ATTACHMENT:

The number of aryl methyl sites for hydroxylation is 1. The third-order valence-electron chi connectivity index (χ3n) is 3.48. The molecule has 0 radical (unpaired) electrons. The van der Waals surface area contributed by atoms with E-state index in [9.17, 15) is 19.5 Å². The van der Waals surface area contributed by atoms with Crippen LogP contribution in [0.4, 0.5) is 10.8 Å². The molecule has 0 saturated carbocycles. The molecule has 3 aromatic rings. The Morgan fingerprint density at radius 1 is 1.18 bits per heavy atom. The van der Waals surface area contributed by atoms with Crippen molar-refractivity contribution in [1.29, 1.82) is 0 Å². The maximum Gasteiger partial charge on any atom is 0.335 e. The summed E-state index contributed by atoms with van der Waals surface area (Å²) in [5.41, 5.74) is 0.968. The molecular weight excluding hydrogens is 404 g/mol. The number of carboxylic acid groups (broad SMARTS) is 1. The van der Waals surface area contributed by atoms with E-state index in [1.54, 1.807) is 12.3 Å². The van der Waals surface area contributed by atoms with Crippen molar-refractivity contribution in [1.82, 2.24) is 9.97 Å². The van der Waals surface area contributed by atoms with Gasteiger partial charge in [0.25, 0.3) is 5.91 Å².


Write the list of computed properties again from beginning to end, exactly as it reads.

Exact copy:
The number of aryl methyl sites for hydroxylation is 1. The third-order valence-electron chi connectivity index (χ3n) is 3.48. The molecule has 0 radical (unpaired) electrons. The van der Waals surface area contributed by atoms with E-state index in [9.17, 15) is 19.5 Å². The van der Waals surface area contributed by atoms with Crippen LogP contribution in [0.4, 0.5) is 10.8 Å². The molecule has 0 saturated carbocycles. The molecule has 3 aromatic rings. The Morgan fingerprint density at radius 1 is 1.18 bits per heavy atom. The van der Waals surface area contributed by atoms with Crippen molar-refractivity contribution in [1.29, 1.82) is 0 Å². The maximum Gasteiger partial charge on any atom is 0.335 e. The summed E-state index contributed by atoms with van der Waals surface area (Å²) in [5.41, 5.74) is 0.968. The molecular weight excluding hydrogens is 404 g/mol. The number of carboxylic acid groups (broad SMARTS) is 1. The van der Waals surface area contributed by atoms with E-state index in [1.54, 1.807) is 12.3 Å². The van der Waals surface area contributed by atoms with Crippen molar-refractivity contribution in [1.82, 2.24) is 9.97 Å². The van der Waals surface area contributed by atoms with Gasteiger partial charge in [0.25, 0.3) is 5.91 Å².